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Current time:0:00Total duration:8:40

𝘶-substitution: challenging application

Video transcript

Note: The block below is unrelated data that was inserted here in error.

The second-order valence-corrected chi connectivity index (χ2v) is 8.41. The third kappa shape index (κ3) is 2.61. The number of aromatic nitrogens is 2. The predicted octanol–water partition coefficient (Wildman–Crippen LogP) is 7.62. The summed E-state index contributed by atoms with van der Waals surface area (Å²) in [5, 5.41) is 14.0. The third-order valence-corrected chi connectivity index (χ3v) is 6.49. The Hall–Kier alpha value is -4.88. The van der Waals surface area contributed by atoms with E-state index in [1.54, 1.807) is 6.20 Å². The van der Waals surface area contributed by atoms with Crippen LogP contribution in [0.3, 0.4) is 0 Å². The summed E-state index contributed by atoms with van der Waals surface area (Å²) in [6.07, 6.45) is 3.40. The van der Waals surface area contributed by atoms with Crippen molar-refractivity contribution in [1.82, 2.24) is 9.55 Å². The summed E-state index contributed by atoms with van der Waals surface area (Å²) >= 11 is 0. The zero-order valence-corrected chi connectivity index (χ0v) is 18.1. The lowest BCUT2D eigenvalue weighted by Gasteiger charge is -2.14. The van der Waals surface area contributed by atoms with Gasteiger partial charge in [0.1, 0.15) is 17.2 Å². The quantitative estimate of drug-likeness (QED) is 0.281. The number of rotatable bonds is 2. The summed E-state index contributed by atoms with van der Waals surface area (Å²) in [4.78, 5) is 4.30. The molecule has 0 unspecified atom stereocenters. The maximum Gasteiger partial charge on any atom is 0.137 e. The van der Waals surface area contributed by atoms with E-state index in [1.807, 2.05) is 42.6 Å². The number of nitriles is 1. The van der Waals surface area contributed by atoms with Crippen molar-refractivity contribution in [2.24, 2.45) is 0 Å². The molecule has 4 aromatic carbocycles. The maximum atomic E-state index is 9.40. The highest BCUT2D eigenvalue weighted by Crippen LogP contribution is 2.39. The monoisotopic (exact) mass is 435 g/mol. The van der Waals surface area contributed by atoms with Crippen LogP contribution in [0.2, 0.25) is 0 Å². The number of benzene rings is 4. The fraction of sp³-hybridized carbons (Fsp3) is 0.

I was just looking on the discussion boards on the Khan Academy Facebook page and but Denny put up this problem asking for it to be solved and it seems like a problem of general interest it's the indefinite integral of two to the natural log of x over everything over X DX and on the message board a beacon also put up a solution and it is the correct solution but I thought this was of general interest so I'll I'll make a quick video on it so the first thing when you see an integral like this is you say hey you know I have this natural log of X up in the in the numerator and you know what where do I start and the first thing that should maybe pop out of you is that this is the same thing as the integral of 1 over X times 2 to the natural log of X DX and so you have an expression here or it's kind of part of our larger function and you have its derivative right we know that the derivative let me write over here we know that the derivative with respect to X of the natural log of X is equal to 1 over X so we have some expression and we have its derivative which tells us that we can use u-substitution sometimes you can do it in your head but this problem it's still not trivial to do it in your head so let's make the substitution let's substitute this right here with a u so let's do that so if you define u and it doesn't have to be you it's just that's the convention it's called u substitution it could have been s substitution for all we care but let's say U is equal to the natural log of X and then D u DX the derivative of U with respect to X of course is equal to 1 over X or just the differential D u D U if we just multiply both sides by DX is equal to 1 over X DX so let's make our substitution this is our integral so this will be equal to the indefinite integral or the antiderivative of 2 to the now u so 2 to the U times 1 over X DX now what is 1 over X DX that's just D u so this term times that term is just our D U let me do it in a different color one over x times DX is just equal to D U that's just equal to that thing right there now this still doesn't look like an easy integral although it's gotten simplified a good bit and to solve that you know whenever I see the my my it be the variable that I'm integrating against in the exponent you know we don't have any easy exponent rules here the only time that the only thing that I'm familiar with where I have my X or my my variable that I'm integrating against in my exponent is the case of e to the X we know that the integral of e to the X DX is equal to e to the X plus C so if I could somehow turn this into some variation of e to the X maybe or e to the U maybe I can make this integral a little bit more tractable so let's see how can we redefine how can we redefine this right here well 2 2 is equal to what 2 is the same thing as e to the natural log of 2 right the natural log of 2 is the power you have to raise 2 to get you have to raise e to to get 2 so if you raise e to that power you're of course going to get two this is actually the definition of really the natural log you raise e to the natural log two you're going to get two so let's rewrite this using this I guess we could call this this rewrite or this I don't to call it quite a substitution it's just a different way of writing the number two so this will be equal to this will be equal to instead of writing the number two I could write e to the natural log of two and all of that to the you d u and now what is this equal to well well if I take something to an exponent and then to another exponent this is the same thing as taking my base to the product of those exponents so this is equal to this is let me switch colors this is equal to the integral of e to the u e to the let me write it this way e to the natural log of two e to the natural log of two times you I'm just multiplying these two exponents if I raise something to something then raise it again we know from our exponent rules that is just the product of those two exponents d u now this is just a constant factor right here this could be you know this could just be some number and we could use a calculator to figure out what this is you know we could set this equal to a but we know in general that the integral this is pretty straightforward we've now put it in this form the antiderivative of e to the a you D U is just 1 over a e to the a u this comes from this definition up here and of course plus C and the chain rule if we take the derivative of this we take the derivative of the inside which is just going to be a we multiply that times the 1 over a it cancels out and we're just left with E to the au so this definitely works out so the antiderivative of this thing right here is going to be equal to it's going to be equal to 1 over our a it's going to be one of our constant term 1 over the natural log of 2 times our whole expression e E and I'm going to do something I'm just going to you know I could write this is just some number times U so I can write it as u times some number and I'm just doing that to put it in a form that might help us simplify it a little bit so it's e to the U times the natural log of 2 right all I did is I swapped this order I could have written this as e to the natural log of 2 times u I'm just you know this is an a a times U is the same thing as u times a plus C so this is our answer but we have to kind of reverse substitute before we can feel satisfied that we've taken the antiderivative with respect to X but before I do that let's see if I can simplify this a little bit what is if I have just from our natural log properties or our logarithm a times the natural log of B we know this is the same thing as the natural log of B to the a let me draw a line here right that this becomes the exponent on whatever we're taking the natural log of so you let me write this here u times the natural log of 2 is the same thing as the natural log of 2 to the U so we can rewrite our antiderivative as being equal to 1 over the natural log of 2 that's just that part here times e to the this can be rewritten based on this logarithm property as the natural log of 2 to the U and of course we still have our plus C there now what is e raised to the natural log of 2 to the U the natural log of 2 to the U is the power that you have to raise e to to get to 2 to the U right by definition so if we raise e to that power what are we going to get we're going to get 2 to the U so this is going to be equal to 1 over the natural log of 2 this simplifies to just 2 to the U I drew it up here that the natural log a I could just write in general terms let me do it up here and maybe I'm beating a dead horse but I can in general write any number a is being equal to e to the natural log of a this is the exponent you have to raise e to to get a if you raise e to that you're going to get a so e to the natural log of 2 to the U that's just 2 to the U and then I have my plus C of course and now we can reverse substitute what did we set u equal to we defined you up here is equal to the natural log of X so let's just reverse substitute right here and so the answer to our original equation your answer to let me write it here because it's satisfying when you see it to this kind of fairly fairly convoluted looking antiderivative problem 2 to the natural log of x over X DX we now find is equal to we just replace U with natural log of x because that was our substitution 1 over the natural log of 2 times 2 to the natural log of X plus C and we're done this isn't in the denominator the way I wrote it might look a little ambiguous and we're done and that was a pretty neat problem so thanks thanks to bud for for posting that